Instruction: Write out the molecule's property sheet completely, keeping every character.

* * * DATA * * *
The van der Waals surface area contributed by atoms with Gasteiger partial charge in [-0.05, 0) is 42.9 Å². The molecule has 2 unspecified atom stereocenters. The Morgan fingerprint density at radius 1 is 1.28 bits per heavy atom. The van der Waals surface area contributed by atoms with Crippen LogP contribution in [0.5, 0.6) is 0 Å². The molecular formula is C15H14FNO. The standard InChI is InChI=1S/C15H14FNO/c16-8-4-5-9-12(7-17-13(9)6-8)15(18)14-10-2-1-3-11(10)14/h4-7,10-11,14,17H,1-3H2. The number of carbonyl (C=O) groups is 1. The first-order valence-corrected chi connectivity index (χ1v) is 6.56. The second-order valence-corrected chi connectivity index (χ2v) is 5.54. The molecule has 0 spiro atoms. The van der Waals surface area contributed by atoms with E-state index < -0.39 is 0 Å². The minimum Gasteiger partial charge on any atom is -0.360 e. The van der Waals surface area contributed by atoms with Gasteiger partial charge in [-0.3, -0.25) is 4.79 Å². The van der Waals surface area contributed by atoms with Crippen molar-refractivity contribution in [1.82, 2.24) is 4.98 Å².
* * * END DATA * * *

The van der Waals surface area contributed by atoms with Gasteiger partial charge in [-0.05, 0) is 42.9 Å². The molecule has 2 unspecified atom stereocenters. The Morgan fingerprint density at radius 1 is 1.28 bits per heavy atom. The van der Waals surface area contributed by atoms with Crippen LogP contribution in [0.5, 0.6) is 0 Å². The molecular formula is C15H14FNO. The standard InChI is InChI=1S/C15H14FNO/c16-8-4-5-9-12(7-17-13(9)6-8)15(18)14-10-2-1-3-11(10)14/h4-7,10-11,14,17H,1-3H2. The number of carbonyl (C=O) groups is 1. The first-order valence-corrected chi connectivity index (χ1v) is 6.56. The second-order valence-corrected chi connectivity index (χ2v) is 5.54. The molecule has 0 spiro atoms. The van der Waals surface area contributed by atoms with E-state index < -0.39 is 0 Å². The minimum Gasteiger partial charge on any atom is -0.360 e. The van der Waals surface area contributed by atoms with Gasteiger partial charge in [-0.3, -0.25) is 4.79 Å². The van der Waals surface area contributed by atoms with Crippen molar-refractivity contribution in [1.82, 2.24) is 4.98 Å².